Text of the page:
Whereas... if the person who saw me had come to me and spoken up, the confusion would have been cleared on the spot.

    Mind you, I had just gotten to my first duty station, and I was in that happy bright-eyed boot phase... this particular moment, right then and there, killed it. This was the single moment that the reality of military life slapped me in the face.
    Last edited by Rusty Jones; 12-15-2016 at 09:18 AM.
    "Well... Uber's going to "driverless" cars soon, and their research probably shows that they're a natural fit (when it comes to getting paid for doing nothing)."
    -Rainmaker, referencing black males

  5. #15
    Administrator Mjölnir's Avatar
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    Quote Originally Posted by garhkal View Post
    That is how its SUPPOSED to work, however all too often i have seen it taken to that extreme.. Such as one case where ONE person complained about music played by another in the office, and when the one complained against found out they made a claim of an "unfit workplace" to the command's EO office.. That person was then reassigned.. All cause someone didn't like him complaining about the musical choice of another...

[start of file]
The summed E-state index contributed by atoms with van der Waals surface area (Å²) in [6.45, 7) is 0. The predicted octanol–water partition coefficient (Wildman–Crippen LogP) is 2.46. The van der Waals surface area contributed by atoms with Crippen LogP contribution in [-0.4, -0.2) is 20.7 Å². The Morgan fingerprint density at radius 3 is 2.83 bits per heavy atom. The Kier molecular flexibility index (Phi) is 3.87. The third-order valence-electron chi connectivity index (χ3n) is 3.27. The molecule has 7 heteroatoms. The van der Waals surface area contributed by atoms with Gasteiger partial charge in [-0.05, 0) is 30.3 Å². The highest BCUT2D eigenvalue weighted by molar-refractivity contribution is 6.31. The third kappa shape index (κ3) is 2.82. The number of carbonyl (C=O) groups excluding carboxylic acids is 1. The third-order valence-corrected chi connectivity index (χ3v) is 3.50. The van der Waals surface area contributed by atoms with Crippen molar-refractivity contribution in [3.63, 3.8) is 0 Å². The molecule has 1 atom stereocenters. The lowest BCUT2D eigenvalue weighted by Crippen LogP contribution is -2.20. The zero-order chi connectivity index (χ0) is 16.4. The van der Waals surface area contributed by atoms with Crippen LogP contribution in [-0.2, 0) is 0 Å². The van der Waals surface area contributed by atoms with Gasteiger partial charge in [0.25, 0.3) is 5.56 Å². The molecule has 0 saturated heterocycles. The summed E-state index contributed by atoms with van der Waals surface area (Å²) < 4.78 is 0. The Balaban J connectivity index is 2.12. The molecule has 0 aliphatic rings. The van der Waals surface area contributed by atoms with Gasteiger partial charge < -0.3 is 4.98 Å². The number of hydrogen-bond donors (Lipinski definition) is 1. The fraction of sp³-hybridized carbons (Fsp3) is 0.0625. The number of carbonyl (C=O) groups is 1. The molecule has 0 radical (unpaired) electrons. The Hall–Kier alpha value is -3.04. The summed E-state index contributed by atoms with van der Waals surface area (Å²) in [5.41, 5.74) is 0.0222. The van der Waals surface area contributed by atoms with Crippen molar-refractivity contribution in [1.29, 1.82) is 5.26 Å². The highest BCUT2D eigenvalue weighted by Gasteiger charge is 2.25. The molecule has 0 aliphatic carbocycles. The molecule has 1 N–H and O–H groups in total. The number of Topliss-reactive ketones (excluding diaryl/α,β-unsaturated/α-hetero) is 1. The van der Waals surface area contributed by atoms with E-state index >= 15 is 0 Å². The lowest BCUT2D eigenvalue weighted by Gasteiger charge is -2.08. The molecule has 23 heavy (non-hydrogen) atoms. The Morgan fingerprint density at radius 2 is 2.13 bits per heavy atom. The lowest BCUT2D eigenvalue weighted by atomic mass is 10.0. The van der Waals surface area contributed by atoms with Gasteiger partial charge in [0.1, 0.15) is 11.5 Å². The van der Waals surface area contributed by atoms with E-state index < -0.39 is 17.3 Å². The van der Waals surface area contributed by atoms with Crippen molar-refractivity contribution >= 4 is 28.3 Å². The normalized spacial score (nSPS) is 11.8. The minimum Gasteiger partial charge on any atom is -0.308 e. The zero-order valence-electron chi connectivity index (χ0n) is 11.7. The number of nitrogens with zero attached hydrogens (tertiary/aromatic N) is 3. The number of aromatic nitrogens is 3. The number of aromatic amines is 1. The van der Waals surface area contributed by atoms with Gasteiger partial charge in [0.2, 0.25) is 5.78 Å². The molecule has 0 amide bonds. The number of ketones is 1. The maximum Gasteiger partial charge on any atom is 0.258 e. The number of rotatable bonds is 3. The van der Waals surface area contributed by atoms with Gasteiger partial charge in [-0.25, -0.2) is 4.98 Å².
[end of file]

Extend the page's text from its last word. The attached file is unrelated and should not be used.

Any instance would be too often ... But I don't see this a majority of the time.

    In the case of the guy playing the music, there are a lot of variables that I (and you likely don't) know:

    What type of music was it?
    How loud was he playing it?
    Had he been asked to stop? If so, what was his reaction?
    Was the resolution done formally or informally?